Two weeks before the general election, John Rooks Jr. spent the afternoon outside the Durham Board of Elections office downtown.
The BOE is one of four early-voting locations for the election that will determine the next mayor and three City Council seats. Rooks is running for the Ward 2 seat against the Rev. Mark-Anthony Middleton. Middleton got 42 percent of the primary vote; Rooks, 31 percent.
Moving South for school
Rooks sat under a tent in the parking lot with former council member Jackie Wagstaff and other supporters,. Rooks, 48, grew up in south New Jersey, he said, and moved here to attend N.C. Central University. He studied accounting and finance for three years, but didn’t graduate.
“My family wasn’t rich at all. I put myself through school,” said Rooks, who is an IT contractor. He worked as an accounting clerk before moving into IT.
Middleton, 49, also grew up in the Northeast. He moved to North Carolina from Brooklyn to attend N.C. A&T State University. After graduation, he moved back to New York for a few years and then back down for good to attend Duke Divinity School. Middleton is the pastor of Abundant Hope Christian Church, which is nondenominational.
Middleton had a speech impediment as a kid, and his mom lobbied to get him into a different New York City public school. Both his parents modeled activism, he said.
As part of the clergy caucus of Durham Congregations, Associations and Neighborhoods, known as Durham CAN, Middleton was an activist for police reform in Durham. He was in the group that vetted now Police Chief C.J. Davis, he said, and thinks she was a great hire. He left his role in Durham CAN when he ran for office. While CAN does not endorse candidates, it does bring them out to delegates assemblies to say whether or not they support CAN’s agenda.
Rooks started a grassroots initiative called Love Over Hate NC about a year ago to bridge the gap between the community and police, he said.
“It’s solely about trying to build a relationship, not necessarily addressing all issues,” Rooks said. “It’s just two people sitting down having a conversation.” Love Over Hate NC plans events every month in places like McDougald Terrace public housing.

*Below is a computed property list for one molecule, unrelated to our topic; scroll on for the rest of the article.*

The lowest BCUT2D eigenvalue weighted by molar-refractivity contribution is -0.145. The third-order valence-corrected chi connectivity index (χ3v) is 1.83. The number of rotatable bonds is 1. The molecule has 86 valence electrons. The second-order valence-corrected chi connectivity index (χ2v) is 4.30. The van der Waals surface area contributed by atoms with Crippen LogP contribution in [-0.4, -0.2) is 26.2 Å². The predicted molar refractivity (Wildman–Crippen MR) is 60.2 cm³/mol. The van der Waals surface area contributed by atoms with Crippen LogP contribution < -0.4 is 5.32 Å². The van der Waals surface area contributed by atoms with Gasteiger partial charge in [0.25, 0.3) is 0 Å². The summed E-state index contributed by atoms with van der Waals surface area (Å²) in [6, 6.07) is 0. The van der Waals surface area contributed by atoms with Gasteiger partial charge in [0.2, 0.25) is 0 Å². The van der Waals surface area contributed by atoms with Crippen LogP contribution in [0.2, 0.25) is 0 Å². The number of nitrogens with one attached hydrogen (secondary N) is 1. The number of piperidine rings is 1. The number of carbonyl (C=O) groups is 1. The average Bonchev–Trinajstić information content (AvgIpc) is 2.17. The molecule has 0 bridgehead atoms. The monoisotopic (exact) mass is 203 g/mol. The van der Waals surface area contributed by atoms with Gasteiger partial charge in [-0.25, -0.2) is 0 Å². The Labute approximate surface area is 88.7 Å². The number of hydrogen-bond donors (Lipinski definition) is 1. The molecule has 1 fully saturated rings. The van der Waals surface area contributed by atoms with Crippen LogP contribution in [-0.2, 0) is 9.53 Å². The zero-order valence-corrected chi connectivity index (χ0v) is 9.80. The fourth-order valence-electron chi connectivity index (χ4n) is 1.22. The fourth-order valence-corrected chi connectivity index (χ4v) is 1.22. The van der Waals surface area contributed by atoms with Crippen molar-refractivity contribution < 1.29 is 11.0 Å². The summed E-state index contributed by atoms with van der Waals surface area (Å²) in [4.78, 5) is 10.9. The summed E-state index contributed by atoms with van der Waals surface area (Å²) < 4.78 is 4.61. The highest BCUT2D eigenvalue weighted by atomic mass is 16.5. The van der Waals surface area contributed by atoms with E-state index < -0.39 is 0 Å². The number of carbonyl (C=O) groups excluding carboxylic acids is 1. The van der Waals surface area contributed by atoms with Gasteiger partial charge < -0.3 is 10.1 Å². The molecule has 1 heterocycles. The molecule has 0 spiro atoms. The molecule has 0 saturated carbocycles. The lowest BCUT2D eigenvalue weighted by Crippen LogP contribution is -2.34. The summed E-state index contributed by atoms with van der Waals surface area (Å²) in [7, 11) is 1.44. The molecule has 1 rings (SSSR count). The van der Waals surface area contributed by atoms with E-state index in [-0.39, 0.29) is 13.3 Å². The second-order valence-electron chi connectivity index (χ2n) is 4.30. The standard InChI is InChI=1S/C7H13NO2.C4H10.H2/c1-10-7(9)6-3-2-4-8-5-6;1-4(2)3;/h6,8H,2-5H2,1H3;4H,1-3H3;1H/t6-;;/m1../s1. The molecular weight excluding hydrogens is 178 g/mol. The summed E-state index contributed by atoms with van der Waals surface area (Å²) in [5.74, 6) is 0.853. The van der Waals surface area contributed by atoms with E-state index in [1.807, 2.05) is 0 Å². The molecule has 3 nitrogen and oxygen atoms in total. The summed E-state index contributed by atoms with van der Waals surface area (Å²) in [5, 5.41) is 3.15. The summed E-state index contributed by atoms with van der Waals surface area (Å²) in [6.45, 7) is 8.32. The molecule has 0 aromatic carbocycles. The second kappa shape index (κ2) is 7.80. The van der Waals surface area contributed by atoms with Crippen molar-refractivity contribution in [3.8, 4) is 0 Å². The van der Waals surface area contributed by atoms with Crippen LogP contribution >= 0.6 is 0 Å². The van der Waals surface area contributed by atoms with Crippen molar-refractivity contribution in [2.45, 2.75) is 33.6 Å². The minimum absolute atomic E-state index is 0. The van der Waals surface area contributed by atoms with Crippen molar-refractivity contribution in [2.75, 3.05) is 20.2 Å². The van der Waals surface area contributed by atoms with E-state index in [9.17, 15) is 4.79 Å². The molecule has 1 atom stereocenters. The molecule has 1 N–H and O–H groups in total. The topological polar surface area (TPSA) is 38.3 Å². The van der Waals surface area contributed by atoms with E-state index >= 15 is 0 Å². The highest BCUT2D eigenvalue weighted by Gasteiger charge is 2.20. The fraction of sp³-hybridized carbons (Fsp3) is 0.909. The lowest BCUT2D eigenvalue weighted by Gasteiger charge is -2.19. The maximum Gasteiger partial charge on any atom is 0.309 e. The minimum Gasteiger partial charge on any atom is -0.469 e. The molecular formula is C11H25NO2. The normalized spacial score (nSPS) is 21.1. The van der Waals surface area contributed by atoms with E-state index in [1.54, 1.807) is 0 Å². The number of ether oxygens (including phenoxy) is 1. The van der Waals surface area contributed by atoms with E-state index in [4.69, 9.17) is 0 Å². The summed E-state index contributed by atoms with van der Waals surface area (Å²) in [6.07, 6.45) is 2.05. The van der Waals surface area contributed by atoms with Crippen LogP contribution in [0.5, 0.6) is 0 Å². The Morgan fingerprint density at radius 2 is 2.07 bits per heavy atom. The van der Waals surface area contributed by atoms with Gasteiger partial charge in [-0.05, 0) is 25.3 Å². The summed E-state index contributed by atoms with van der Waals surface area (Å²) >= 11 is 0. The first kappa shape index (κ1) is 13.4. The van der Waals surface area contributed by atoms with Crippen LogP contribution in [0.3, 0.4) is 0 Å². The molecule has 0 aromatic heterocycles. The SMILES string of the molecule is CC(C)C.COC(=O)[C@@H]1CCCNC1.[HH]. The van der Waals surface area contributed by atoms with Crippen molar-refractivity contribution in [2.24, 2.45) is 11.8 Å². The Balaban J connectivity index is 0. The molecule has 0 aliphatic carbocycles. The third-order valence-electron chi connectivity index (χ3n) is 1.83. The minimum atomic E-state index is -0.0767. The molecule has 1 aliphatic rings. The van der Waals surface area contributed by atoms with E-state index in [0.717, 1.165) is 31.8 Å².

“McDougald is my community, is your community. I think we have to uplift all our communities,” he said. Rooks said “people hurting” is the biggest issue in Durham. Depending on where you go in Durham, that could mean about a job or feeling safe, he said.
“Everyone has things most concerning to them. That’s why I believe you can’t just sit on City Council and represent these areas without going to them, finding out what bothers them the most, and bring that back,” Rooks said.
Incentives in Durham
Rooks thinks incentives should go to local businesses rather than developers.
“If a company wants to come here and build downtown, that’s fine, but I don’t want to do it at the expense of displacing people,” he said.
Rooks said he backs Fight for $15, which advocates a minimum $15 per hour wage, but he doesn’t think that amount is enough.
“I definitely want to clear up the misconception that I don’t want any development. I just want everybody at the table and their concerns are addressed,” he said.
Middleton thinks Durham’s big issue is inclusion in the boom. He said affordable housing means both working-class folks and thousands of people in low- income housing in Durham.
“The market’s going to take care of downtown. We need to use our incentive powers on affordable housing,” Middleton said.
“Mark is an extremely articulate, bright and smart person, he really is,” Rooks said. “The only thing that separates us is he’s one of those gentlemen thinking more top down and I’m thinking bottom up.”
Rooks didn’t vote in previous municipal elections. He said the 2016 election of Donald Trump has raised awareness in a lot of people. “If a person doesn’t wake up now and understand how important local elections are, they’ll never wake up,” he said.
Rooks apologized for answers to an Equality NC questionnaire that he says a friend submitted with responses Rooks said he doesn’t believe. Rooks said it was a mistake and that as a council member, he would “definitely fight to make sure everyone has the equality they deserve.”
For Middleton, he decided to run after being asked by members of the Durham Committee on the Affairs of Black People and the NAACP.
“Part of being a servant means responding to the requests of others,” he said. Middleton also praised Rooks, whom he called an honorable man of integrity.
“I want to encourage people to get out and vote. If you don’t vote, you will get exactly what you deserve,” Middleton said.
Early voting continues through Saturday. Election Day is Tuesday, Nov. 7.